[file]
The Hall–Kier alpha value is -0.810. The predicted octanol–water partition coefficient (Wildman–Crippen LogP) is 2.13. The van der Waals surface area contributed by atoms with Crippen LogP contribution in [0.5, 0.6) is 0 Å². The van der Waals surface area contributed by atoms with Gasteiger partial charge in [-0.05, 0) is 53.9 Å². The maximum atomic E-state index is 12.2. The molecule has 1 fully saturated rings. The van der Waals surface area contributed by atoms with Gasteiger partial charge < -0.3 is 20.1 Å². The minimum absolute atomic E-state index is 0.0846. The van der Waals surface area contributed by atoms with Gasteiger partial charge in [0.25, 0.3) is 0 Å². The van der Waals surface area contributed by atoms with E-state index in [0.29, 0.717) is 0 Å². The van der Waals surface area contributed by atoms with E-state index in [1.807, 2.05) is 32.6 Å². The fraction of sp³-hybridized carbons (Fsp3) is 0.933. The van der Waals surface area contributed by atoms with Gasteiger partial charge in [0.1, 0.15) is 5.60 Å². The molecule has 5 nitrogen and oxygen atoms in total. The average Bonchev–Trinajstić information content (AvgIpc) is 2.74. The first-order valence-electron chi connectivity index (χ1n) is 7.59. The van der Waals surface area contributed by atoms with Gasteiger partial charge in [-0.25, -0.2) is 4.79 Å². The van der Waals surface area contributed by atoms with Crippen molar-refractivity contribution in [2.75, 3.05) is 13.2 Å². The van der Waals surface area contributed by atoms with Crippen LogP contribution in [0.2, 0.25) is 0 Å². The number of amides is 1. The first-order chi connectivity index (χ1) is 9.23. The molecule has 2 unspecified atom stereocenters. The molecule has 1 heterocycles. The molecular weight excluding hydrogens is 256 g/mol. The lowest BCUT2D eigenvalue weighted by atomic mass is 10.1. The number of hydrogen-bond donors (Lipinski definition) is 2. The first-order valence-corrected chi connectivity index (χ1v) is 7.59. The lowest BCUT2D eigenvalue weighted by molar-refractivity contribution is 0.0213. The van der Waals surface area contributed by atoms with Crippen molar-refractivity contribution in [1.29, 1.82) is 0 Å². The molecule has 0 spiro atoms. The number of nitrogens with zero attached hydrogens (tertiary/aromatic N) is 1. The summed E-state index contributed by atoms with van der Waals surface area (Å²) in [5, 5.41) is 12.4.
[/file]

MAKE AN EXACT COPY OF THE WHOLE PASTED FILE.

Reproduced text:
The Hall–Kier alpha value is -0.810. The predicted octanol–water partition coefficient (Wildman–Crippen LogP) is 2.13. The van der Waals surface area contributed by atoms with Crippen LogP contribution in [0.5, 0.6) is 0 Å². The van der Waals surface area contributed by atoms with Gasteiger partial charge in [-0.05, 0) is 53.9 Å². The maximum atomic E-state index is 12.2. The molecule has 1 fully saturated rings. The van der Waals surface area contributed by atoms with Gasteiger partial charge < -0.3 is 20.1 Å². The minimum absolute atomic E-state index is 0.0846. The van der Waals surface area contributed by atoms with Gasteiger partial charge in [0.25, 0.3) is 0 Å². The van der Waals surface area contributed by atoms with E-state index in [0.29, 0.717) is 0 Å². The van der Waals surface area contributed by atoms with E-state index in [1.807, 2.05) is 32.6 Å². The fraction of sp³-hybridized carbons (Fsp3) is 0.933. The van der Waals surface area contributed by atoms with Gasteiger partial charge in [0.1, 0.15) is 5.60 Å². The molecule has 5 nitrogen and oxygen atoms in total. The average Bonchev–Trinajstić information content (AvgIpc) is 2.74. The first-order valence-electron chi connectivity index (χ1n) is 7.59. The van der Waals surface area contributed by atoms with Gasteiger partial charge in [-0.25, -0.2) is 4.79 Å². The van der Waals surface area contributed by atoms with Crippen molar-refractivity contribution in [2.75, 3.05) is 13.2 Å². The van der Waals surface area contributed by atoms with Crippen LogP contribution in [0.2, 0.25) is 0 Å². The number of amides is 1. The first-order chi connectivity index (χ1) is 9.23. The molecule has 2 unspecified atom stereocenters. The molecule has 1 heterocycles. The molecular weight excluding hydrogens is 256 g/mol. The lowest BCUT2D eigenvalue weighted by atomic mass is 10.1. The number of hydrogen-bond donors (Lipinski definition) is 2. The first-order valence-corrected chi connectivity index (χ1v) is 7.59. The lowest BCUT2D eigenvalue weighted by molar-refractivity contribution is 0.0213. The van der Waals surface area contributed by atoms with Crippen molar-refractivity contribution in [1.29, 1.82) is 0 Å². The molecule has 0 spiro atoms. The number of nitrogens with zero attached hydrogens (tertiary/aromatic N) is 1. The summed E-state index contributed by atoms with van der Waals surface area (Å²) in [5, 5.41) is 12.4.